The U.S. Supreme Court on Wednesday appeared closely divided over whether immigrants detained for more than six months by the U.S. government while deportation proceedings take place are eligible for a hearing in which they can seek their release.
The case takes on additional importance with the expectation that President-elect Donald Trump will ramp up immigration enforcement when he takes office on Jan. 20, as he pledged to do during his election campaign.
Based on questions asked during a one-hour argument before the justices, it appeared the court could be heading toward a 4-4 deadlock, with the four liberal justices backing hearings and the four conservatives against hearings.
A 4-4 split would leave in place an October 2015 ruling by the San Francisco-based 9th U.S. Circuit Court of Appeals that upheld a lower-court injunction requiring a hearing after six months of detention.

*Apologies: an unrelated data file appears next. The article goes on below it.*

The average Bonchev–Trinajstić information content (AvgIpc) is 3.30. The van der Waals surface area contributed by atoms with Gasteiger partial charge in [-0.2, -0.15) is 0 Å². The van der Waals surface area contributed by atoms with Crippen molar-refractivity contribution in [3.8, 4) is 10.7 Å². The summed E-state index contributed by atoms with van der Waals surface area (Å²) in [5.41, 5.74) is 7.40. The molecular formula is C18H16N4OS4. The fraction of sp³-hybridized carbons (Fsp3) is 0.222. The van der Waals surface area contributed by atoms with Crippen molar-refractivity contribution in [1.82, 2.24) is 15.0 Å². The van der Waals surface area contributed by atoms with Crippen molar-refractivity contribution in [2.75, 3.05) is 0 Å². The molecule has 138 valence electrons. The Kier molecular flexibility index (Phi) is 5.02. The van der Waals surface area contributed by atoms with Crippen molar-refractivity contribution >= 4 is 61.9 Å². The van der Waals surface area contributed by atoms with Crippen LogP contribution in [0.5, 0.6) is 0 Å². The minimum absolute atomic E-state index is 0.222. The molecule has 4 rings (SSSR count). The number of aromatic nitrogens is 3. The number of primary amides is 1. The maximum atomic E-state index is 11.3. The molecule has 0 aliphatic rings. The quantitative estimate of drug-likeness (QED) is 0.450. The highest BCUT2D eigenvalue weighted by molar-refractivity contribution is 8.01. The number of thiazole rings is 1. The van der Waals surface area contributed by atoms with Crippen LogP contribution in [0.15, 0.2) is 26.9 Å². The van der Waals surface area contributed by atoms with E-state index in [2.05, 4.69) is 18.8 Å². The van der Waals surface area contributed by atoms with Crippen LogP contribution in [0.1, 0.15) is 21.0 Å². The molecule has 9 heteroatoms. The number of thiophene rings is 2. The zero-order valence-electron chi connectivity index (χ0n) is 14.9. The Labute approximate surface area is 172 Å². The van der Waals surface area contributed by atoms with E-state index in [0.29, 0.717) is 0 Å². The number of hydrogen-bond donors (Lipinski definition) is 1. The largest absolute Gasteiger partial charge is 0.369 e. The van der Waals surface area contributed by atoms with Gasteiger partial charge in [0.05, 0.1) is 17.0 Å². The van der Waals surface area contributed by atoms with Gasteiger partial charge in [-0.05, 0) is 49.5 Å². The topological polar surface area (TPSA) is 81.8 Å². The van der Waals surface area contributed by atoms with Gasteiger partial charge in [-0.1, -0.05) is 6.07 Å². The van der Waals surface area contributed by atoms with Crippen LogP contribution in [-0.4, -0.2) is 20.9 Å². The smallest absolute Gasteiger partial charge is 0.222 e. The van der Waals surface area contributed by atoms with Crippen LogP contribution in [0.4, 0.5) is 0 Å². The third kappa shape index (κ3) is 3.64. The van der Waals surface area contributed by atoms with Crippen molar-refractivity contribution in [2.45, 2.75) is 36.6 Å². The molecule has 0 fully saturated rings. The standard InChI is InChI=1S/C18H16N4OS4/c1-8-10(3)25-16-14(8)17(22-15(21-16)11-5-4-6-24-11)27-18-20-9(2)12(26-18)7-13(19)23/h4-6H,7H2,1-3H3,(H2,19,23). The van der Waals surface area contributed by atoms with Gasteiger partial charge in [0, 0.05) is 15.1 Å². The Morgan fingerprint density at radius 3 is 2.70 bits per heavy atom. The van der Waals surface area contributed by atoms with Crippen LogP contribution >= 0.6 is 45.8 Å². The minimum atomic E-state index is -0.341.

The long-running class action litigation brought by the American Civil Liberties Union includes some immigrants who were held at the border when seeking illegal entry into the United States and others, including legal permanent residents, who have been convicted of crimes.
The court could avoid a tie by delaying action on the case until Trump appoints a new justice to replace conservative Antonin Scalia, who died in February and the Senate subsequently refused to act on President Barack Obama’s nominee to replace him. The justices could then rehear the case.